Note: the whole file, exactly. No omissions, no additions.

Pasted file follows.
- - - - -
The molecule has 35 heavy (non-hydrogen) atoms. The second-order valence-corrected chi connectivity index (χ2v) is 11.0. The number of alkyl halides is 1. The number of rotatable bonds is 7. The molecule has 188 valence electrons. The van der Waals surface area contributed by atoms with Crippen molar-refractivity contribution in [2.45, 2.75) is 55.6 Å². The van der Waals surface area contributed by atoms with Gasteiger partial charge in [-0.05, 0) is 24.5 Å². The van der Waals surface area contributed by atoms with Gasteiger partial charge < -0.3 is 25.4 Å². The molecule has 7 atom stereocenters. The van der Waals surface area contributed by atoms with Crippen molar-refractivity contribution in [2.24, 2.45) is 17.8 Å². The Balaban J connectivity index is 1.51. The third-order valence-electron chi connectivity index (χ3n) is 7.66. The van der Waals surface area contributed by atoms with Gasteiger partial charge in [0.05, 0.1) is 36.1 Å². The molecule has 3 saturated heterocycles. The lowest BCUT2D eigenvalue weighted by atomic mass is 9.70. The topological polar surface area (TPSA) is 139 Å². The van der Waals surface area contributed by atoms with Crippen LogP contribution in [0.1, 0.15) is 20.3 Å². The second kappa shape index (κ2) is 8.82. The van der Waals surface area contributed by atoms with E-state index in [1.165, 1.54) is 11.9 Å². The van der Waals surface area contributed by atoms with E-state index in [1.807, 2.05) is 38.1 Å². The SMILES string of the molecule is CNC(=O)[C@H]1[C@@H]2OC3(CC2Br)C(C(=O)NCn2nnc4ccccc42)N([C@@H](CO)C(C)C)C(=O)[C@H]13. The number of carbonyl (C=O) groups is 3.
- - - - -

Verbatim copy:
The molecule has 35 heavy (non-hydrogen) atoms. The second-order valence-corrected chi connectivity index (χ2v) is 11.0. The number of alkyl halides is 1. The number of rotatable bonds is 7. The molecule has 188 valence electrons. The van der Waals surface area contributed by atoms with Crippen molar-refractivity contribution in [2.45, 2.75) is 55.6 Å². The van der Waals surface area contributed by atoms with Gasteiger partial charge in [-0.05, 0) is 24.5 Å². The van der Waals surface area contributed by atoms with Gasteiger partial charge < -0.3 is 25.4 Å². The molecule has 7 atom stereocenters. The van der Waals surface area contributed by atoms with Crippen molar-refractivity contribution in [2.24, 2.45) is 17.8 Å². The Balaban J connectivity index is 1.51. The third-order valence-electron chi connectivity index (χ3n) is 7.66. The van der Waals surface area contributed by atoms with Gasteiger partial charge in [0.05, 0.1) is 36.1 Å². The molecule has 3 saturated heterocycles. The lowest BCUT2D eigenvalue weighted by atomic mass is 9.70. The topological polar surface area (TPSA) is 139 Å². The van der Waals surface area contributed by atoms with Crippen LogP contribution in [0.1, 0.15) is 20.3 Å². The second kappa shape index (κ2) is 8.82. The van der Waals surface area contributed by atoms with E-state index in [1.165, 1.54) is 11.9 Å². The van der Waals surface area contributed by atoms with E-state index in [1.807, 2.05) is 38.1 Å². The SMILES string of the molecule is CNC(=O)[C@H]1[C@@H]2OC3(CC2Br)C(C(=O)NCn2nnc4ccccc42)N([C@@H](CO)C(C)C)C(=O)[C@H]13. The number of carbonyl (C=O) groups is 3.